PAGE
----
5

This question already has an answer here:

I have a CSV file like

a.csv
"1,2,3,4,9"
"1,2,3,6,24"
"1,2,6,8,28"
"1,2,4,6,30"

I want something like

b.csv
1,2,3,4,9
1,2,3,6,24
1,2,6,8,28
1,2,4,6,30

I tried awk '{split($0,a,"\""); But did not help.Any help is appreciated.

marked as duplicate by countermode, user34720, Archemar, Jeff Schaller, Anthony Geoghegan Jan 19 '17 at 11:36

This question has been asked before and already has an answer. If those answers do not fully address your question, please ask a new question.

  • You mean you want to delete the double quote ? This " ? – Sergiy Kolodyazhnyy Jan 19 '17 at 3:46
  • Yes exactly I want to remove the " " – joker21 Jan 19 '17 at 3:47
  • 1
    may I ask what country you're from, because I've lived in the US for 10 years, and never heard anyone refer to double quotes as inverted comma – Sergiy Kolodyazhnyy Jan 19 '17 at 3:50
  • In British English, quotation marks are called inverted commas.But anyway no worries – joker21 Jan 19 '17 at 6:20
4

Use gsub() function for global substitution

$ awk '{gsub(/\"/,"")};1' input.csv                    
1,2,3,4,9
1,2,3,6,24
1,2,6,8,28
1,2,4,6,30

To send output to new file use > shell operator:

awk '{gsub(/\"/,"")};1' input.csv > output.csv

Your splitting to array approach also can be used, although it's not necessary, but you can use it as so:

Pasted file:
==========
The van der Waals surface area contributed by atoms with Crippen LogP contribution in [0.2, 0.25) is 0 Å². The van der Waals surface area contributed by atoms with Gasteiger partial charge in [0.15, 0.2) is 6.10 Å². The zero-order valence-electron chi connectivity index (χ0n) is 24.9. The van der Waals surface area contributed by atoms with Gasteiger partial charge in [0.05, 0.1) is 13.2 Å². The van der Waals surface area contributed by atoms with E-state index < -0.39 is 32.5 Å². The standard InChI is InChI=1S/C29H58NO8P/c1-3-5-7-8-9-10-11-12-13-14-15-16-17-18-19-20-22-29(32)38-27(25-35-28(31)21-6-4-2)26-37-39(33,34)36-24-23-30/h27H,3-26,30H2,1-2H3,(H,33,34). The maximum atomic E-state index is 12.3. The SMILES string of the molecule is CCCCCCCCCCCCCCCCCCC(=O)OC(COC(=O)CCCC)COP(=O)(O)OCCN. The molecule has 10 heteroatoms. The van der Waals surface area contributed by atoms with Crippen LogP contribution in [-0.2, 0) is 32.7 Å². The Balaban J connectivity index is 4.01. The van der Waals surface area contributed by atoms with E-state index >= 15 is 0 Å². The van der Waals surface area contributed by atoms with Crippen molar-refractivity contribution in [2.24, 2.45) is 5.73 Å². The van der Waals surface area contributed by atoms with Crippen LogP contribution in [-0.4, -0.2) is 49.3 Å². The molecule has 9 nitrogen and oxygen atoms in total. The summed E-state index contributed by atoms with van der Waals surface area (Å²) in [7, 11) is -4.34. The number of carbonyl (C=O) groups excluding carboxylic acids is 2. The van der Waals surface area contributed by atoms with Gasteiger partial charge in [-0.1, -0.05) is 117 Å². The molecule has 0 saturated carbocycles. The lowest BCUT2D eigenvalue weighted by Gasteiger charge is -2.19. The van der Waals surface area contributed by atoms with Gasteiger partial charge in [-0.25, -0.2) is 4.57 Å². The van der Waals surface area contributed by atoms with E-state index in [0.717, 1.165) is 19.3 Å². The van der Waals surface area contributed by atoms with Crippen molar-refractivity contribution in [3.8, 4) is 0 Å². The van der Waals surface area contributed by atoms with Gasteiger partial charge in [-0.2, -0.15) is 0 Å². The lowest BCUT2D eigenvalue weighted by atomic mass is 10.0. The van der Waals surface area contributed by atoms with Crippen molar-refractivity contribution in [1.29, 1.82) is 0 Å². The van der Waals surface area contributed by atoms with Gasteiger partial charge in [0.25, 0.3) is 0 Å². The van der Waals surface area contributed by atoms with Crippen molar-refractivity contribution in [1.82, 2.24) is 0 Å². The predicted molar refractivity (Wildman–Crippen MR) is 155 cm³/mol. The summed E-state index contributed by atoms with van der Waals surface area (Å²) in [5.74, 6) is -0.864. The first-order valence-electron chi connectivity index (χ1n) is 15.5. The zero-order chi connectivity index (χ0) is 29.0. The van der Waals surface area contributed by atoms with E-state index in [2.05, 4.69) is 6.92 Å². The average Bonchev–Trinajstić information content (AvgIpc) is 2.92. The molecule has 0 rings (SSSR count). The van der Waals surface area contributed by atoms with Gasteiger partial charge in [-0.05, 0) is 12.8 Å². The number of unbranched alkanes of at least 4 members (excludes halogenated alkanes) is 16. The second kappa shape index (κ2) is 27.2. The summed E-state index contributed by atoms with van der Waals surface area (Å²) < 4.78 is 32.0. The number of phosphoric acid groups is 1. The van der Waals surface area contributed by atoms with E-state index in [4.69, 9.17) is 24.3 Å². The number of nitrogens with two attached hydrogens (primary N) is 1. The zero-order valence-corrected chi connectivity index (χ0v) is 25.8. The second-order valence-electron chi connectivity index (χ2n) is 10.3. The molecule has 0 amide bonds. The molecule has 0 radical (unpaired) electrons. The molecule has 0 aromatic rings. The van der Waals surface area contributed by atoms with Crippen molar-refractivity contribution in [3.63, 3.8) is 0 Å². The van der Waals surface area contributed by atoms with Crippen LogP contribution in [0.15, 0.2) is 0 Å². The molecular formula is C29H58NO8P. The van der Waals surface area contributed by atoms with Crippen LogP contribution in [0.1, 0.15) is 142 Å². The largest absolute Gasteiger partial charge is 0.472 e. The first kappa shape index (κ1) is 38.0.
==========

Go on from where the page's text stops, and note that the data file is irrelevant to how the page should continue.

$ awk '{split($0,a,"\""); print a[2]}' input.cvs       
1,2,3,4,9
1,2,3,6,24
1,2,6,8,28
1,2,4,6,30

Note that in this particular question the general pattern is that quotes are in the beginning and end of the line, which means we can also treat that as field separator, where field 1 is null, field 2 is 1,2,3,4, and field 3 is also null. Thus, we can do:

awk -F '\"' '{print $2}' input.csv

And we can also take out substring of the whole line:

awk '{print substr($0,2,length($0)-2)}' quoted.csv

Speaking of stripping first and last characters, there's a whole post on stackoverflow about that with other tools such as sed and POSIX shell.

  • You don't need to escape the " in the regular expression; gsub(/"/,"") works. – G-Man Jan 27 '17 at 5:08
8

Simplest approach:

tr -d '"' <a.csv >b.csv
  • 1
    This is the right tool for the job. – Kusalananda Jan 19 '17 at 9:25
4

Another solution with sed:

sed -e 's/"//g' a.csv > b.csv
0

You could use this command

awk '{gsub("\"",RS);print}' a.csv >  b.csv
  • No, that doesn't work. – G-Man Jan 27 '17 at 5:05

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